In order to shift our attention to some higher areas, we would wait for a push above the 104.09 hurdle, marked by an intraday swing low of Jan. 12. This way we could start aiming for the 104.40 obstacle, a break of which may clear the way towards the 104.58 level, marked by the high of Dec. 10.
S&P 500 Technical Outlook
From the beginning of this week, the is trading slightly on the flat side, balancing near its 21 EMA on our 4-hour chart. At the same time, the index is still trading well above its short-term tentative upside support line drawn from the low of Dec. 21. We may see the price moving sideways, for now, but if it remains above the 3784 zone, marked by the high of Jan. 6 and the lows of Jan. 8 and 11, the index might end up moving to the upside again. Hence our somewhat positive approach for now.
As discussed in the previous paragraph, the S&P 500 could retrace slightly lower, but if it stays above the aforementioned 3784 territory, the buyers might take advantage of the lower price and push it north again. The index may then travel back to the 3831 area, which is currently the all-time high. A break of that area would confirm a forthcoming higher high and place the S&P 500 in the uncharted territory.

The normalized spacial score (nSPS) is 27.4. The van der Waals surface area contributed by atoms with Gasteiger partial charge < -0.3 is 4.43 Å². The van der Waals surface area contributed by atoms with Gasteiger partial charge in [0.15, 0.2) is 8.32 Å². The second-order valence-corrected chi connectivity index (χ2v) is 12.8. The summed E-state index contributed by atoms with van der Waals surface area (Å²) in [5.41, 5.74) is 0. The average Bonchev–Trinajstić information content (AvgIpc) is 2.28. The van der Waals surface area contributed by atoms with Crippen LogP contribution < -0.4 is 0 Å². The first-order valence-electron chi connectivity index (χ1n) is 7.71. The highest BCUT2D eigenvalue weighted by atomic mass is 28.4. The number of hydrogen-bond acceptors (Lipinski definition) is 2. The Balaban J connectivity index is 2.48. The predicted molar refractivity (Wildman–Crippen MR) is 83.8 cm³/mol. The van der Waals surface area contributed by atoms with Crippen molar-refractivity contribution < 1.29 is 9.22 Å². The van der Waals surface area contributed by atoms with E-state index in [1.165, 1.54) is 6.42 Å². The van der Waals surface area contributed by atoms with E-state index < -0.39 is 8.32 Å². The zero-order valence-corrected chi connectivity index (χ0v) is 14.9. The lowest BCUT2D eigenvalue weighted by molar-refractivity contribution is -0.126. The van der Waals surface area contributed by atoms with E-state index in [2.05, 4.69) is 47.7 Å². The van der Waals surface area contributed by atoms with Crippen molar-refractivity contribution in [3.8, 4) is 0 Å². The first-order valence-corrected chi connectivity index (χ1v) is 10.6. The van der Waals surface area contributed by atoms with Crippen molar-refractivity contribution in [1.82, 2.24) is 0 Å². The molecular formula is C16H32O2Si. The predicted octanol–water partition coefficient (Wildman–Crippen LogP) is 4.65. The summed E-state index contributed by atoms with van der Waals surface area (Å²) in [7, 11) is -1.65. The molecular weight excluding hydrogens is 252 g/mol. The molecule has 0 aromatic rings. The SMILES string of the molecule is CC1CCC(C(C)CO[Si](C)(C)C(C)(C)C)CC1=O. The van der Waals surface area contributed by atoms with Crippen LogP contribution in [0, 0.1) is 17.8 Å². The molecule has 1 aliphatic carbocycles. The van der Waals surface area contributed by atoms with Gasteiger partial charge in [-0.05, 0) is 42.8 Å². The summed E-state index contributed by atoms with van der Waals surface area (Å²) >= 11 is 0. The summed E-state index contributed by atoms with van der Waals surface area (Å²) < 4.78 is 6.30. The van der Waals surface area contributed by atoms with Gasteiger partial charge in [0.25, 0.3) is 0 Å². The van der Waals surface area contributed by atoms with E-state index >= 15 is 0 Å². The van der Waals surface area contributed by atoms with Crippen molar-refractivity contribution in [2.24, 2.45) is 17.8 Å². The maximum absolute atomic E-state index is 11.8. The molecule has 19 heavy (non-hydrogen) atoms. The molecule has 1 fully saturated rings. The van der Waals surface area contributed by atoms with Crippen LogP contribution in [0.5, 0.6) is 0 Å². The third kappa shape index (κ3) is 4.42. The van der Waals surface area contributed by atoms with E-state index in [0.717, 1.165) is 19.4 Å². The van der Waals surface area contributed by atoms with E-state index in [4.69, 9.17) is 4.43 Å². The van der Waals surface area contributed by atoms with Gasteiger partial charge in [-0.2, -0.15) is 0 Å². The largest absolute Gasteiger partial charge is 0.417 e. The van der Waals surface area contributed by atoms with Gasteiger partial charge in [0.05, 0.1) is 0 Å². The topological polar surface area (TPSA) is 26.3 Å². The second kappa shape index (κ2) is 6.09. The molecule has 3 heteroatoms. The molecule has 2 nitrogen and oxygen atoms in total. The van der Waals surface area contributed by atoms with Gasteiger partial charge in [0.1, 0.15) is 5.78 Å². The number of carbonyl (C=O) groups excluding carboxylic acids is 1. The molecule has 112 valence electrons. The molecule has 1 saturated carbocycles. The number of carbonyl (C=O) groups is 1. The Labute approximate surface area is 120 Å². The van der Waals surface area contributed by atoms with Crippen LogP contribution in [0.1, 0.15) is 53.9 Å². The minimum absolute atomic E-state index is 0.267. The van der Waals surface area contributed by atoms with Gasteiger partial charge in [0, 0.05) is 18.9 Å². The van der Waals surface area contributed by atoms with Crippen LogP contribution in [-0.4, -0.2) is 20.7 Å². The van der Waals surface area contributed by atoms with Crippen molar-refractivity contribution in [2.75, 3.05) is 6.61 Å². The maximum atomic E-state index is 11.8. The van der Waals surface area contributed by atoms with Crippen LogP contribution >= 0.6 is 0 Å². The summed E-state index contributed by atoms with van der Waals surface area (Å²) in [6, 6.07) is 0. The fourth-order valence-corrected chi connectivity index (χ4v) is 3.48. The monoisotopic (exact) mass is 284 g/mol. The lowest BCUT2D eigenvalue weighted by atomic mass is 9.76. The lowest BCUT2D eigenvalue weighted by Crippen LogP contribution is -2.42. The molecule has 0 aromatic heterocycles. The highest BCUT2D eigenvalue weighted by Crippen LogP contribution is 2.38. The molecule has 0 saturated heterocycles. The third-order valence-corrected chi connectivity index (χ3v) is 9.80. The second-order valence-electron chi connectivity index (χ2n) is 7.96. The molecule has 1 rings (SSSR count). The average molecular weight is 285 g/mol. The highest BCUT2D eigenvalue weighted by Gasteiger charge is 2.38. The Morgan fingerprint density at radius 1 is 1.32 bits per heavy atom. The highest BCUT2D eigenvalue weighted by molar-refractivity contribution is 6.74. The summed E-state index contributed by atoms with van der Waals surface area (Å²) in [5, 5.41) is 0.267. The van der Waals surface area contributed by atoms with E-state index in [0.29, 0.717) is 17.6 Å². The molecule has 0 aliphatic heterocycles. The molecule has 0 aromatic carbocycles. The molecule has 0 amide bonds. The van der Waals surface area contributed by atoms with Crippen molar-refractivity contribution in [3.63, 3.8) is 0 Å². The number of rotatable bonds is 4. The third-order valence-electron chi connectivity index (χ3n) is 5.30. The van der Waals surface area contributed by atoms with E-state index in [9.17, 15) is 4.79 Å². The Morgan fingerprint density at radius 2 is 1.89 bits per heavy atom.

Alternatively, if the index slides heavily and falls below the 3776 zone, marked by yesterday’s low, that may lead to a larger correction lower. The S&P 500 might travel to the 3755 obstacle, or even to the 3741 hurdle, marked by an intraday swing low of Jan. 6. If the selling doesn’t stop there, the next potential level to consider for a possible support could be at 3723, which marks the lows of Dec. 29 and 31, and also intraday swing highs of Jan. 5 and 6.
As For The Rest Of Today’s Events
During the European morning, we get Eurozone’s for November, which is expected to have slowed to +0.2% mom from +2.1%.
Later, in the US, besides the CPIs, we also get the EIA (Energy Information Administration) on crude oil inventories for last week. Expectations are for a 2.266mn barrels slide, following an 8.010mn fall the week before. However, bearing in mind that, yesterday, the API (American Petroleum Institute) a 5.821mn barrels decline, we would consider the risks surrounding the EIA release as tilted to the downside.
We also have five speakers on today’s agenda. Those are ECB President Christine Lagarde, Fed Vice Chair Richard Clarida, St. Louis Fed President James Bullard, Philadelphia Fed President Patrick Harker, and Fed Board Governor Lael Brainard.